Thursday, August 06, 2009

Joseph Wood Krutch: An HPL Anecdote

Roughly an early contemporary of HPL, Krutch (November 25, 1893 – May 22, 1970) was a prolific writer. He was probably a member of Brooklyn Polytechnic when HPL crossed paths at the lecture, and his greater fame would be years ahead.

Never missing an opportunity to learn more about his idol, Poe, HPL went to a lecture on Poe by Krutch. Unknown as to the locale of the lecture - nothing on google about the tour.

In "Essential Solitude" HPL says (to Derleth, p.254), "March 5th I heard Joseph Wood Krutch lecture on Poe, but he didn't say anyting more than he did in his book published in 1926. He has a nervous manner - hangs on to a desk & sways as if he were ging to vault over it."

A short time later, in May 1930, HPL would be roaming Richmond looking for Poe iconography. (As to Wandrei in Mysteries of Time and Spirit).


A citation note (as follows) shows that his book was scrutinized and found wanting by later generations. Krutch made little impression on HPL, as can be seen. Fraiberg, Louis. "Joseph Wood Krutch: Poe's Art as an Abnormal Condition of the Nerves," Psychoanalysis and American Literary Criticism (Detroit: Wayne State U P, 1960), pp. 134-144. [Critically summarizes Krutch's book, More Lives Than One, to show that his psychoanalytic approach "was far too superficial to 'explain' Poe's genius."]

KRUTCH, Joseph Wood; Edgar Allan Poe. EDGAR ALLAN POE : A Study in Genius. New York: Alfred A. Knopf, 1926. First Edition First Printing. Very Good+ in boards.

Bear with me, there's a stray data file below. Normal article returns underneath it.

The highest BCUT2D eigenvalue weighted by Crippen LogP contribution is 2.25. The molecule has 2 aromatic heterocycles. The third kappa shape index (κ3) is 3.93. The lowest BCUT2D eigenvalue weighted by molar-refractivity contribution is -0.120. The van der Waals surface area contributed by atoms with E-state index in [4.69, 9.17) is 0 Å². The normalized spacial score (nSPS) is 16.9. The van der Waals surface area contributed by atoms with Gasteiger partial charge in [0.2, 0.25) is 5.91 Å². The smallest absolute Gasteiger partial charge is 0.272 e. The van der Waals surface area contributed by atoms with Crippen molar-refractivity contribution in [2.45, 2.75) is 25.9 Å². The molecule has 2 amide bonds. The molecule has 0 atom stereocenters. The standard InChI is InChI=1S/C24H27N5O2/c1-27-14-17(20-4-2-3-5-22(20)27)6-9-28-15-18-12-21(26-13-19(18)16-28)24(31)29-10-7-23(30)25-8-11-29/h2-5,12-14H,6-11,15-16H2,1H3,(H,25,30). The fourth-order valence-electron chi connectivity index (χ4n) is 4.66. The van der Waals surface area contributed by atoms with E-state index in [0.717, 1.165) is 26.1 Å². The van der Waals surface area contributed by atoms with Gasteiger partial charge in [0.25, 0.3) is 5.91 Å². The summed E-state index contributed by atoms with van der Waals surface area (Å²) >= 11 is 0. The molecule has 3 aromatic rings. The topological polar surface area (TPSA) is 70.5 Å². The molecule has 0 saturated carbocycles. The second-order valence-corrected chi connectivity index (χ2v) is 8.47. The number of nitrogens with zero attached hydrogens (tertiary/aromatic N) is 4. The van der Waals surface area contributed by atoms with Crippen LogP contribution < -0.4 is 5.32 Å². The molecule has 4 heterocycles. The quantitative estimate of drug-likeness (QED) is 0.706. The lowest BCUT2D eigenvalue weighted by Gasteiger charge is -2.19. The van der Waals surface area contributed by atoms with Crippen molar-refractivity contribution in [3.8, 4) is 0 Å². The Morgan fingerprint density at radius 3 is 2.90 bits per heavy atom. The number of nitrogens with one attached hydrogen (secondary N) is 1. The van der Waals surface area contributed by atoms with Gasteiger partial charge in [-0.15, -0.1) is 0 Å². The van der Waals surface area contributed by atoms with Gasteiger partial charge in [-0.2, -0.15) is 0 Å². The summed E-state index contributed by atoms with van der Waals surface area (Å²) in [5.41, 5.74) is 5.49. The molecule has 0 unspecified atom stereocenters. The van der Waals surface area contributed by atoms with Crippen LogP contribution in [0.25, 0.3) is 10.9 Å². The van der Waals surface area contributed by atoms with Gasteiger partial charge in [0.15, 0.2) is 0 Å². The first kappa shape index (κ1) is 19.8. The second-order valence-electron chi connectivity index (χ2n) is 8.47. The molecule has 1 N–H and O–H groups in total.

I found a few excerpts about Poe by Krutch ('The Philosophy of Composition'):
Before the first of his critiques appeared in the [Southern Literary] Messenger Poe had already begun to produce a new kind of literature, and this fact made it inevitable that, granted the gift of exposition which was his to so striking a degree, he should become a remarkable example of that sort of critic whose function is not primarily judicial. Neither intellectual detachment nor catholicity of taste could be expected of him, but because he had, even when he was least conscious of the fact, his own practice to defend, he was bound to write with passion; and because of his powers of rationalization he could not but formulate with remarkable clarity the principles which he drew from a consideration of his own works. (Krutch 22)
The creations of [Poe's] imagination satisfy perfectly his critical theories because the critical theories were made to fit the works; but there are many worse ways than this inductive one for arriving at generalizations which are…illuminating. (Krutch 22)
That legend of himself which he fashioned in a manner so marvellously inclusive that it employs as material everything from the events of his daily life to the products of his imagination is finally completed by his interpretation. His criticism inscribes a curve within which everything else is included; it unifies all the various aspects of his life and work… (Krutch 30)

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